CHICAGO (WLS) -- Cook County taxpayers are outraged after property tax bills showed up in the mail. The bills are skyrocketing this year.
The city of Chicago and its public school district's fiscal problems literally hit home over the weekend, when property owners saw their second installment tax bills.
Outside the assessor's office, city homeowners told one property tax horror story after another.
"Our taxes increased fivefold," said William Phillips of Rogers Park. "I was expecting it to go up maybe twice as much but not four to five times as much."
"My tax bill increased almost $1,200 dollars," said Cornes King of Chatham.
"More than tripled. The city's piece more than tripled," said Logan Square resident Janelle Squire.
The bills that arrived over the weekend reflect rising Cook County real estate values and, in Chicago, the city's $588 million levy increase. Most of it is to restore police and firefighter pensions that Mayor Rahm Emanuel says his predecessors underfunded.
"A number of people across the spectrum, politically, denied, deferred and delayed the day of judgement," said Mayor Emanuel.
"I don't think that I'm getting the services for what I'm paying for," said King.
Sensing taxpayer unrest, Cook County Board President Toni Preckwinkle promised not to consider a property tax increase to resolve her government's deficit.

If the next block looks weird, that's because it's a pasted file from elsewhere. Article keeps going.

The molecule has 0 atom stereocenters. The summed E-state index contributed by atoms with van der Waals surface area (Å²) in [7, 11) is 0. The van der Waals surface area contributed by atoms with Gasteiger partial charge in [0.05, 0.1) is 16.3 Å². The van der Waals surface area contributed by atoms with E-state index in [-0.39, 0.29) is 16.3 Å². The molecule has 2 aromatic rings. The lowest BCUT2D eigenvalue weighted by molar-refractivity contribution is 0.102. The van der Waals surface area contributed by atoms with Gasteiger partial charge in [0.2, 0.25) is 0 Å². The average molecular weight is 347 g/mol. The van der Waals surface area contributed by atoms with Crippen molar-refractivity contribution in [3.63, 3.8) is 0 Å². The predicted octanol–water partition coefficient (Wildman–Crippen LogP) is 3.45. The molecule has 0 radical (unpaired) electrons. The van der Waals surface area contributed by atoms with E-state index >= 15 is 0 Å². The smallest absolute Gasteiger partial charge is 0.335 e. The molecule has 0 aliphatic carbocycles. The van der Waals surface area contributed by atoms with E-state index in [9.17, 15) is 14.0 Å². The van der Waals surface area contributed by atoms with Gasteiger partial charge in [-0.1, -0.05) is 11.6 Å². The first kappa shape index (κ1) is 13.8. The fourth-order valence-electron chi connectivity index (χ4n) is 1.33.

"As an executive in the county, I know I don't have the votes for a property tax increase to meet our obligations," said Preckwinkle.
But the Chicago Public Schools Board is expected to approve a $250 million property tax hike to pay for teacher pensions. The new levy was enabled last week by the Illinois General Assembly and Governor Bruce Rauner. The additional charges, hundreds of dollars more for an average city house, will appear on tax bills a year from now.
"We might have to consider selling. I don't know if we'll be able to afford it," said Phillips of his Rogers Park home.
Homeowners could also have less money to pay their property taxes if the Illinois income tax is raised eventually to address the fiscal problems in Springfield.
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